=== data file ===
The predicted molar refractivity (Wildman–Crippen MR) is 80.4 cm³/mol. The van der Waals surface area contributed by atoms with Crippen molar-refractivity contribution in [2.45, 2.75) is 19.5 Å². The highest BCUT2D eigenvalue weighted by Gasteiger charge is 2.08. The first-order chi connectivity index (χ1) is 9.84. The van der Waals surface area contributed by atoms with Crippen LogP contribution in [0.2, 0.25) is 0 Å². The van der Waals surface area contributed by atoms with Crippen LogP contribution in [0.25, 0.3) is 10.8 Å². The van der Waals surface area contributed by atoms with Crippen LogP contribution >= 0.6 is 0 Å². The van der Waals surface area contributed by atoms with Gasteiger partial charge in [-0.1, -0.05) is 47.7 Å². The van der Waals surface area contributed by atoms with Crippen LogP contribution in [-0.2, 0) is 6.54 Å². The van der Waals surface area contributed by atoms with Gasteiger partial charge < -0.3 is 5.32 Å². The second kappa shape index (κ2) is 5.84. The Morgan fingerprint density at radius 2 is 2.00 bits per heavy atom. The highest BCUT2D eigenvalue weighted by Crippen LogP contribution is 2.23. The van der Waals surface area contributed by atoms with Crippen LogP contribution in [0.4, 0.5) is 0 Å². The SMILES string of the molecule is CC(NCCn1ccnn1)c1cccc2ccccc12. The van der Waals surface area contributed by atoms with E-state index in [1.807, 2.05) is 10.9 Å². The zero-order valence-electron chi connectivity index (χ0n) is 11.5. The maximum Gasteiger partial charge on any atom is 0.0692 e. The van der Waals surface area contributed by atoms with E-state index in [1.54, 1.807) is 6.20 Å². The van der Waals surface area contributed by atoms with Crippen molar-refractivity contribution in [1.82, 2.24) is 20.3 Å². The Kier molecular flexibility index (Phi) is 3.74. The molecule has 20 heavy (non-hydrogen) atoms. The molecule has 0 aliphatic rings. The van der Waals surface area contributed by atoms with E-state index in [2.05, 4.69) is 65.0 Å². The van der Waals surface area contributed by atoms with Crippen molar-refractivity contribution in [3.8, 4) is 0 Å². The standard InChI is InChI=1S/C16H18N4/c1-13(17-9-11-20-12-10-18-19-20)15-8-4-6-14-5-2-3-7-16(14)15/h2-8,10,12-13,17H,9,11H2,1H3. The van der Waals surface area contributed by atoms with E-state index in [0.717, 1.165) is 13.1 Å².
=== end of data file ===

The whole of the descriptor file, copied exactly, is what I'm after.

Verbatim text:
The predicted molar refractivity (Wildman–Crippen MR) is 80.4 cm³/mol. The van der Waals surface area contributed by atoms with Crippen molar-refractivity contribution in [2.45, 2.75) is 19.5 Å². The highest BCUT2D eigenvalue weighted by Gasteiger charge is 2.08. The first-order chi connectivity index (χ1) is 9.84. The van der Waals surface area contributed by atoms with Crippen LogP contribution in [0.2, 0.25) is 0 Å². The van der Waals surface area contributed by atoms with Crippen LogP contribution in [0.25, 0.3) is 10.8 Å². The van der Waals surface area contributed by atoms with Crippen LogP contribution >= 0.6 is 0 Å². The van der Waals surface area contributed by atoms with Gasteiger partial charge in [-0.1, -0.05) is 47.7 Å². The van der Waals surface area contributed by atoms with Crippen LogP contribution in [-0.2, 0) is 6.54 Å². The van der Waals surface area contributed by atoms with Gasteiger partial charge < -0.3 is 5.32 Å². The second kappa shape index (κ2) is 5.84. The Morgan fingerprint density at radius 2 is 2.00 bits per heavy atom. The highest BCUT2D eigenvalue weighted by Crippen LogP contribution is 2.23. The van der Waals surface area contributed by atoms with Crippen LogP contribution in [0.4, 0.5) is 0 Å². The SMILES string of the molecule is CC(NCCn1ccnn1)c1cccc2ccccc12. The van der Waals surface area contributed by atoms with E-state index in [1.807, 2.05) is 10.9 Å². The zero-order valence-electron chi connectivity index (χ0n) is 11.5. The maximum Gasteiger partial charge on any atom is 0.0692 e. The van der Waals surface area contributed by atoms with E-state index in [1.54, 1.807) is 6.20 Å². The van der Waals surface area contributed by atoms with Crippen molar-refractivity contribution in [1.82, 2.24) is 20.3 Å². The Kier molecular flexibility index (Phi) is 3.74. The molecule has 20 heavy (non-hydrogen) atoms. The molecule has 0 aliphatic rings. The van der Waals surface area contributed by atoms with E-state index in [2.05, 4.69) is 65.0 Å². The van der Waals surface area contributed by atoms with Crippen molar-refractivity contribution in [3.8, 4) is 0 Å². The standard InChI is InChI=1S/C16H18N4/c1-13(17-9-11-20-12-10-18-19-20)15-8-4-6-14-5-2-3-7-16(14)15/h2-8,10,12-13,17H,9,11H2,1H3. The van der Waals surface area contributed by atoms with E-state index in [0.717, 1.165) is 13.1 Å².